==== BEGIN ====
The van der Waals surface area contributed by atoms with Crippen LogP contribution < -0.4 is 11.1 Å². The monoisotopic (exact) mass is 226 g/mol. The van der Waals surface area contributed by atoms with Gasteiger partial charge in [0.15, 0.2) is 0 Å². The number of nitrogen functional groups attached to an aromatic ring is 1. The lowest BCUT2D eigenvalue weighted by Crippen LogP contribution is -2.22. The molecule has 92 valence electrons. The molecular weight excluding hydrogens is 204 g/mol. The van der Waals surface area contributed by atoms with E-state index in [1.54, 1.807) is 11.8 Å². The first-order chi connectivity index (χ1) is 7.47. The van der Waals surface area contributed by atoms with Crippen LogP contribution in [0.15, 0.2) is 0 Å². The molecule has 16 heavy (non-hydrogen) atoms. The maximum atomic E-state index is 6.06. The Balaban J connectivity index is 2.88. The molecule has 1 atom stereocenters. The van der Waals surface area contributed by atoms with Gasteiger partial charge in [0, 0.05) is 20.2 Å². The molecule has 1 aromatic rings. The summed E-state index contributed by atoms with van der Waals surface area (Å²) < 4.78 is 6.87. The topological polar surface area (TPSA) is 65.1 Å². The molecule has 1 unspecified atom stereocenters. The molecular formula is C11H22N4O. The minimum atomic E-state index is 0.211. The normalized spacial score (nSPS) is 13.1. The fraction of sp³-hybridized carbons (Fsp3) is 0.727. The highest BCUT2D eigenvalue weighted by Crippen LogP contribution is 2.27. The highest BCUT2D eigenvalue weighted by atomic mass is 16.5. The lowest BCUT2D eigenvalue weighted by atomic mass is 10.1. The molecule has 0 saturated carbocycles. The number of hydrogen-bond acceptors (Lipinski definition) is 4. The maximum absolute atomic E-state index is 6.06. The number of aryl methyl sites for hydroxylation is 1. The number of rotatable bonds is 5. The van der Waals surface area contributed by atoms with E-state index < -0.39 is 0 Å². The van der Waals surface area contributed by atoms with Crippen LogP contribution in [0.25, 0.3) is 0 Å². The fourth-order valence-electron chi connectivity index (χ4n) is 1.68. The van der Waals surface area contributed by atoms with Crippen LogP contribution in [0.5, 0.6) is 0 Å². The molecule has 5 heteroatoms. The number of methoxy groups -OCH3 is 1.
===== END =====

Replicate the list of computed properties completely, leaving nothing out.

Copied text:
The van der Waals surface area contributed by atoms with Crippen LogP contribution < -0.4 is 11.1 Å². The monoisotopic (exact) mass is 226 g/mol. The van der Waals surface area contributed by atoms with Gasteiger partial charge in [0.15, 0.2) is 0 Å². The number of nitrogen functional groups attached to an aromatic ring is 1. The lowest BCUT2D eigenvalue weighted by Crippen LogP contribution is -2.22. The molecule has 92 valence electrons. The molecular weight excluding hydrogens is 204 g/mol. The van der Waals surface area contributed by atoms with E-state index in [1.54, 1.807) is 11.8 Å². The first-order chi connectivity index (χ1) is 7.47. The van der Waals surface area contributed by atoms with Crippen LogP contribution in [0.15, 0.2) is 0 Å². The molecule has 16 heavy (non-hydrogen) atoms. The maximum atomic E-state index is 6.06. The Balaban J connectivity index is 2.88. The molecule has 1 atom stereocenters. The van der Waals surface area contributed by atoms with Gasteiger partial charge in [0, 0.05) is 20.2 Å². The molecule has 1 aromatic rings. The summed E-state index contributed by atoms with van der Waals surface area (Å²) < 4.78 is 6.87. The topological polar surface area (TPSA) is 65.1 Å². The molecule has 1 unspecified atom stereocenters. The molecular formula is C11H22N4O. The minimum atomic E-state index is 0.211. The normalized spacial score (nSPS) is 13.1. The fraction of sp³-hybridized carbons (Fsp3) is 0.727. The highest BCUT2D eigenvalue weighted by Crippen LogP contribution is 2.27. The highest BCUT2D eigenvalue weighted by atomic mass is 16.5. The lowest BCUT2D eigenvalue weighted by atomic mass is 10.1. The molecule has 0 saturated carbocycles. The number of hydrogen-bond acceptors (Lipinski definition) is 4. The maximum absolute atomic E-state index is 6.06. The number of aryl methyl sites for hydroxylation is 1. The number of rotatable bonds is 5. The van der Waals surface area contributed by atoms with E-state index < -0.39 is 0 Å². The van der Waals surface area contributed by atoms with Crippen LogP contribution in [0.25, 0.3) is 0 Å². The fourth-order valence-electron chi connectivity index (χ4n) is 1.68. The van der Waals surface area contributed by atoms with Crippen LogP contribution in [0.5, 0.6) is 0 Å². The molecule has 5 heteroatoms. The number of methoxy groups -OCH3 is 1.